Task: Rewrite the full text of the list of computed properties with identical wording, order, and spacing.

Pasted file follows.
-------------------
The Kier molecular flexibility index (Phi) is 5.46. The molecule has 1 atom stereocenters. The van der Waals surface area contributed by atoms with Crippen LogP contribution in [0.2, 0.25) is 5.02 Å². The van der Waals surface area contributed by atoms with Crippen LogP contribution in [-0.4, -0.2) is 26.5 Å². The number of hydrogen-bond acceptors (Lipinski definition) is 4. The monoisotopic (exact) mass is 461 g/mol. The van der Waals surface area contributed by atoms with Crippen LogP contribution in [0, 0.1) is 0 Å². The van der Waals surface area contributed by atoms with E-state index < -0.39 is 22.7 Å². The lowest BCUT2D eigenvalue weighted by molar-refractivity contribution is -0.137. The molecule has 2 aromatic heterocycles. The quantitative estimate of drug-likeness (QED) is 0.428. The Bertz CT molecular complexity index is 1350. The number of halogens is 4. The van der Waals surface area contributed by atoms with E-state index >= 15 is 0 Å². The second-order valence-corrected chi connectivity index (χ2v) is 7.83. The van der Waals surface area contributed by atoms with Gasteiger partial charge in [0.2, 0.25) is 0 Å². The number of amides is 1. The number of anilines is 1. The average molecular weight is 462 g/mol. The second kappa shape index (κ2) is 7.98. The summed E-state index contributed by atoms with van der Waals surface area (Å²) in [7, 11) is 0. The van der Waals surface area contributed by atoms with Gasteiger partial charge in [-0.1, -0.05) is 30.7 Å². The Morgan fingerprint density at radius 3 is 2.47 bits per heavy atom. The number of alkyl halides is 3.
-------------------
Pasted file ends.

The Kier molecular flexibility index (Phi) is 5.46. The molecule has 1 atom stereocenters. The van der Waals surface area contributed by atoms with Crippen LogP contribution in [0.2, 0.25) is 5.02 Å². The van der Waals surface area contributed by atoms with Crippen LogP contribution in [-0.4, -0.2) is 26.5 Å². The number of hydrogen-bond acceptors (Lipinski definition) is 4. The monoisotopic (exact) mass is 461 g/mol. The van der Waals surface area contributed by atoms with Crippen LogP contribution in [0, 0.1) is 0 Å². The van der Waals surface area contributed by atoms with E-state index < -0.39 is 22.7 Å². The lowest BCUT2D eigenvalue weighted by molar-refractivity contribution is -0.137. The molecule has 2 aromatic heterocycles. The quantitative estimate of drug-likeness (QED) is 0.428. The Bertz CT molecular complexity index is 1350. The number of halogens is 4. The van der Waals surface area contributed by atoms with E-state index >= 15 is 0 Å². The second-order valence-corrected chi connectivity index (χ2v) is 7.83. The van der Waals surface area contributed by atoms with Gasteiger partial charge in [0.2, 0.25) is 0 Å². The number of amides is 1. The number of anilines is 1. The average molecular weight is 462 g/mol. The second kappa shape index (κ2) is 7.98. The summed E-state index contributed by atoms with van der Waals surface area (Å²) in [7, 11) is 0. The van der Waals surface area contributed by atoms with Gasteiger partial charge in [-0.1, -0.05) is 30.7 Å². The Morgan fingerprint density at radius 3 is 2.47 bits per heavy atom. The number of alkyl halides is 3.